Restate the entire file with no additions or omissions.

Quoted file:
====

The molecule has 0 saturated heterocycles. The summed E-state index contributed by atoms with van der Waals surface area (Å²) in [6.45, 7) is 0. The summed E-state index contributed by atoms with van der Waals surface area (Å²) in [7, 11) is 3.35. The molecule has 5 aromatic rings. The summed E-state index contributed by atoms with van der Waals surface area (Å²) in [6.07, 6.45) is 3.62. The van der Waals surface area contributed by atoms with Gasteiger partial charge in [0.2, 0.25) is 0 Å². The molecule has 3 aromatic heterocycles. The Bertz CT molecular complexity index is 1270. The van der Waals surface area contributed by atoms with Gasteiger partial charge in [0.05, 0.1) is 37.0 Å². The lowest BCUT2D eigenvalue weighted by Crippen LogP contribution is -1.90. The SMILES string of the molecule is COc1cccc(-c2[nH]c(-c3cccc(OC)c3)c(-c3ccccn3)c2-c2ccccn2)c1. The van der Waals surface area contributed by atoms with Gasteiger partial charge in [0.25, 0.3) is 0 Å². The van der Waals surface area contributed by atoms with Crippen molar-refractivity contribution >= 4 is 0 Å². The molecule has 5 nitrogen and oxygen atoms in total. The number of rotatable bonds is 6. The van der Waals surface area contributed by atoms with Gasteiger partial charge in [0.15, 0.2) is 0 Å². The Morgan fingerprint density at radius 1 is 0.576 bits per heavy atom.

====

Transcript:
The molecule has 0 saturated heterocycles. The summed E-state index contributed by atoms with van der Waals surface area (Å²) in [6.45, 7) is 0. The summed E-state index contributed by atoms with van der Waals surface area (Å²) in [7, 11) is 3.35. The molecule has 5 aromatic rings. The summed E-state index contributed by atoms with van der Waals surface area (Å²) in [6.07, 6.45) is 3.62. The van der Waals surface area contributed by atoms with Gasteiger partial charge in [0.2, 0.25) is 0 Å². The molecule has 3 aromatic heterocycles. The Bertz CT molecular complexity index is 1270. The van der Waals surface area contributed by atoms with Gasteiger partial charge in [0.05, 0.1) is 37.0 Å². The lowest BCUT2D eigenvalue weighted by Crippen LogP contribution is -1.90. The SMILES string of the molecule is COc1cccc(-c2[nH]c(-c3cccc(OC)c3)c(-c3ccccn3)c2-c2ccccn2)c1. The van der Waals surface area contributed by atoms with Gasteiger partial charge in [0.25, 0.3) is 0 Å². The van der Waals surface area contributed by atoms with Crippen molar-refractivity contribution >= 4 is 0 Å². The molecule has 5 nitrogen and oxygen atoms in total. The number of rotatable bonds is 6. The van der Waals surface area contributed by atoms with Gasteiger partial charge in [0.15, 0.2) is 0 Å². The Morgan fingerprint density at radius 1 is 0.576 bits per heavy atom.